|Pump up the jams......kicking it old school this weekend........|
I finished the plumbing last weekend and I decided that I needed to pressure check the water system, prior to filling it with water.
I decided to build my own tester. I started out at Camping world. I needed some sort of hose that would adapt to my city water port.
I have a leakdown tester that I use when setting up the mechanical fuel injectors on my drag car. I made a small modification to that and we were off and running.
I put 35 PSI on the first gauge, that shows us the input pressure, the second gauge shows us how much leakage we have. Ideally, it should read the same, but if you have leaks, it will be lower. If you have a lot of leaks, it will really show up. I pressurized it for about 2 hours and left it. I had a leakage rate of approx. 2 psi. I soaped all of the fittings to look for air bubbles, but couldn't find anything obvious. It must be in the valves for the sink. They are the only thing that could be suspect. They are original equipment.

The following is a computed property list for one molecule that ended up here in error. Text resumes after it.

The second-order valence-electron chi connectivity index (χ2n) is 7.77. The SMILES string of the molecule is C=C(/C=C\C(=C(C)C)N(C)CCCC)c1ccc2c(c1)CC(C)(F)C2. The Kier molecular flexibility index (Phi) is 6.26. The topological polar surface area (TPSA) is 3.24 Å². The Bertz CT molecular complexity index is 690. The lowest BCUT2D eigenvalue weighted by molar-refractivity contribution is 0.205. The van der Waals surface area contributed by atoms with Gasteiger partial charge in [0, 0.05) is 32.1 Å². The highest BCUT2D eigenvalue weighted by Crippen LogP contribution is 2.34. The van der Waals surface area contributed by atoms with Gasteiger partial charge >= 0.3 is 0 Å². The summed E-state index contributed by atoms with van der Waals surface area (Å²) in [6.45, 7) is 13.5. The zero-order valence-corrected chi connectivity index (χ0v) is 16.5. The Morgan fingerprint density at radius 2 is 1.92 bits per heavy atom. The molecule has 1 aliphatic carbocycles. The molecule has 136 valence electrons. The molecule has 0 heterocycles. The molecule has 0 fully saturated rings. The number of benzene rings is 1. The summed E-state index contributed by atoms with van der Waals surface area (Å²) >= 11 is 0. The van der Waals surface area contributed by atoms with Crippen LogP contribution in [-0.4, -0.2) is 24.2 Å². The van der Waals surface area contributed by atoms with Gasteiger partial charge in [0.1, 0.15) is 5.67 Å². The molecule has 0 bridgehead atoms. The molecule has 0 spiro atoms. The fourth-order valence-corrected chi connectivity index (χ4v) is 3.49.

Let's see if it holds water. I had Mama Root manning the water spigot in case we needed to hurry up and shut it off. Things could get very treacherous.
|Be careful Capt. Root!!!!|
Would our hero be washed downstream as he fights for his life? Would he meet his fate in a watery grave, crashing to the rocks below?
|Oh, the horror.....I can't watch.....|
No leaks, no muss, no fuss. The only issues are a small seep around the hot water valve on the sink and the sink neck needs an O ring. I had to buy a replacement valve and O ring which resolved the issue. Surprisingly enough, my buddy that owns the local hardware store had one on the shelf. I guess the design must have been good one to still be producing it 49 years later.
|All clamped up and ready to put the dinette back in place.|
I also stumbled onto a matching set of wall hooks that match the shower caddy perfectly we had bought months ago. These will work out good for hanging wet clothes or towels in the shower to dry.